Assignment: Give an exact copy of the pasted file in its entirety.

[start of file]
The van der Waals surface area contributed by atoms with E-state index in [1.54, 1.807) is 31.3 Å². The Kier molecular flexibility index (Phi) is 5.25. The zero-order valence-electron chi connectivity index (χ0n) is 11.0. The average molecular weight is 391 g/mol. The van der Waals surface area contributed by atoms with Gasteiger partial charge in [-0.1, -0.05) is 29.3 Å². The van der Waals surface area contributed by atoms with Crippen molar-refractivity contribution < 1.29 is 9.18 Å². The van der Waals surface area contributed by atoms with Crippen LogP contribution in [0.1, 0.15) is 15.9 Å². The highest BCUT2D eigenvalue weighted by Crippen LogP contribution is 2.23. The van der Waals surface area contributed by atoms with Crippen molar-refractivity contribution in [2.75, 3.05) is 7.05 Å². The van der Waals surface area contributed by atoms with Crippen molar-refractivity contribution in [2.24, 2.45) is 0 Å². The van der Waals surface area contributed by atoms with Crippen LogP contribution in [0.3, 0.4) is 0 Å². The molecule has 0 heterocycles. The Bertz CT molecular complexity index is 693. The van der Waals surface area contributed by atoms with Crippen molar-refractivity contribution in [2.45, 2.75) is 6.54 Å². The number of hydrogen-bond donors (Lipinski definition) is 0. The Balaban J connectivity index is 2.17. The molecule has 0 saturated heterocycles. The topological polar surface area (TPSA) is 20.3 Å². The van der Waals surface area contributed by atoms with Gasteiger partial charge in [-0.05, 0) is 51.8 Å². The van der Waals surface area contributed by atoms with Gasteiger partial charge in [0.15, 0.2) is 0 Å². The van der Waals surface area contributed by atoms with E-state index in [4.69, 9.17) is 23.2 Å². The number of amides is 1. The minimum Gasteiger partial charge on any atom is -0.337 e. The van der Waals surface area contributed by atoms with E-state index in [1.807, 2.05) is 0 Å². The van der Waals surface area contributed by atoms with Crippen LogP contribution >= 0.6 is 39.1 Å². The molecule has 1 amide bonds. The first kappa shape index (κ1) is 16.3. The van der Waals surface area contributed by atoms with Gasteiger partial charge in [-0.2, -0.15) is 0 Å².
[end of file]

The van der Waals surface area contributed by atoms with E-state index in [1.54, 1.807) is 31.3 Å². The Kier molecular flexibility index (Phi) is 5.25. The zero-order valence-electron chi connectivity index (χ0n) is 11.0. The average molecular weight is 391 g/mol. The van der Waals surface area contributed by atoms with Gasteiger partial charge in [-0.1, -0.05) is 29.3 Å². The van der Waals surface area contributed by atoms with Crippen molar-refractivity contribution < 1.29 is 9.18 Å². The van der Waals surface area contributed by atoms with Crippen LogP contribution in [0.1, 0.15) is 15.9 Å². The highest BCUT2D eigenvalue weighted by Crippen LogP contribution is 2.23. The van der Waals surface area contributed by atoms with Crippen molar-refractivity contribution in [2.75, 3.05) is 7.05 Å². The van der Waals surface area contributed by atoms with Crippen molar-refractivity contribution in [2.24, 2.45) is 0 Å². The van der Waals surface area contributed by atoms with Crippen LogP contribution in [0.3, 0.4) is 0 Å². The molecule has 0 heterocycles. The Bertz CT molecular complexity index is 693. The van der Waals surface area contributed by atoms with Crippen molar-refractivity contribution in [2.45, 2.75) is 6.54 Å². The number of hydrogen-bond donors (Lipinski definition) is 0. The Balaban J connectivity index is 2.17. The molecule has 0 saturated heterocycles. The topological polar surface area (TPSA) is 20.3 Å². The van der Waals surface area contributed by atoms with Gasteiger partial charge in [-0.05, 0) is 51.8 Å². The van der Waals surface area contributed by atoms with Gasteiger partial charge in [0.15, 0.2) is 0 Å². The van der Waals surface area contributed by atoms with E-state index in [4.69, 9.17) is 23.2 Å². The number of amides is 1. The minimum Gasteiger partial charge on any atom is -0.337 e. The van der Waals surface area contributed by atoms with E-state index in [1.807, 2.05) is 0 Å². The van der Waals surface area contributed by atoms with Crippen LogP contribution >= 0.6 is 39.1 Å². The molecule has 1 amide bonds. The first kappa shape index (κ1) is 16.3. The van der Waals surface area contributed by atoms with Gasteiger partial charge in [-0.2, -0.15) is 0 Å².